by T. Austin-Sparks

Chapter 2 - The Natural and the Spiritual

Reading: Psalm 11:1-4; 1 Cor. 3:9-17.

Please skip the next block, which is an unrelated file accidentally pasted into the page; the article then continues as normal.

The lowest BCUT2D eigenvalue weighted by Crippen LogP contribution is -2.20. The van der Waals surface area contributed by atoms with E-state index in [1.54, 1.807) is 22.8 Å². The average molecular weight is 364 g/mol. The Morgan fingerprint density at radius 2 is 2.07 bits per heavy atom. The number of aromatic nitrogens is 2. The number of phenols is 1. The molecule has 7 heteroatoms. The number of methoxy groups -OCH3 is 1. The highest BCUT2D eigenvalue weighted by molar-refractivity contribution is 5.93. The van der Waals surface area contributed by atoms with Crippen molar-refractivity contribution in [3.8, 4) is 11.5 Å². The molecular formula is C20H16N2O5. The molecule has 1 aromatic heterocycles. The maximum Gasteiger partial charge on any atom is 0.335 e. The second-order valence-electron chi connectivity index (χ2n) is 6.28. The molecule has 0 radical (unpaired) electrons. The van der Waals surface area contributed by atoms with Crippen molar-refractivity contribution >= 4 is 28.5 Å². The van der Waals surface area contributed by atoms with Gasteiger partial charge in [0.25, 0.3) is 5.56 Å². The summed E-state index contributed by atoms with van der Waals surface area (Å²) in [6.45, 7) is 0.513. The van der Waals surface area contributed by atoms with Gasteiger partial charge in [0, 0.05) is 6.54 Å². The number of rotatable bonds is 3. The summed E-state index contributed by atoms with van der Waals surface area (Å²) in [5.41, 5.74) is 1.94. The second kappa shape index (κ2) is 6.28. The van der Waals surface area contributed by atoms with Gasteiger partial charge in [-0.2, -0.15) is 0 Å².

As we proceed with our consideration of foundations there is a third thing. In the first letter to the Corinthians we have another way in which foundations are virtually destroyed, at least in a very real measure. It is by what is put on them; the building that is placed upon them. Not utterly and altogether and finally are they destroyed by this means, but they are robbed of their supreme value, and thus they are in their main virtue destroyed. You will see what I mean by the apostle’s words: “I laid a foundation, and another buildeth thereon. But let each man take heed how he buildeth thereon.” And then Paul proposes that some build with certain materials and others build with other materials. Then a testing fire from God comes to try out that superstructure; and the wood, hay and stubble material goes up in smoke, and when it has all gone the question is: Well, what was the value of that foundation if when all is said and done nothing is on it? In that way the foundation is in its supreme significance and value destroyed. The apostle tells us that those who do that sort of thing may be saved people, and, because they have Christ the foundation is there; they themselves may not lose their salvation, but then they were not saved just to be saved. Christ did not come into them just to be there. He was not the foundation just to remain the foundation. A foundation presupposes a superstructure, it points to it, implies it, necessitates it. There is no justification in having a foundation if you have no superstructure. The superstructure is the justification of the foundation. What would you think of a builder who went round everywhere putting down foundations, and then you went round the earth seeing a lot of foundations and that is all you saw; foundations put in year after year and as you passed on, you saw nothing but foundations. You would say: Well, that fellow did not justify his existence, he did not justify his labour. The only justification for putting those foundations in is that he put something on them.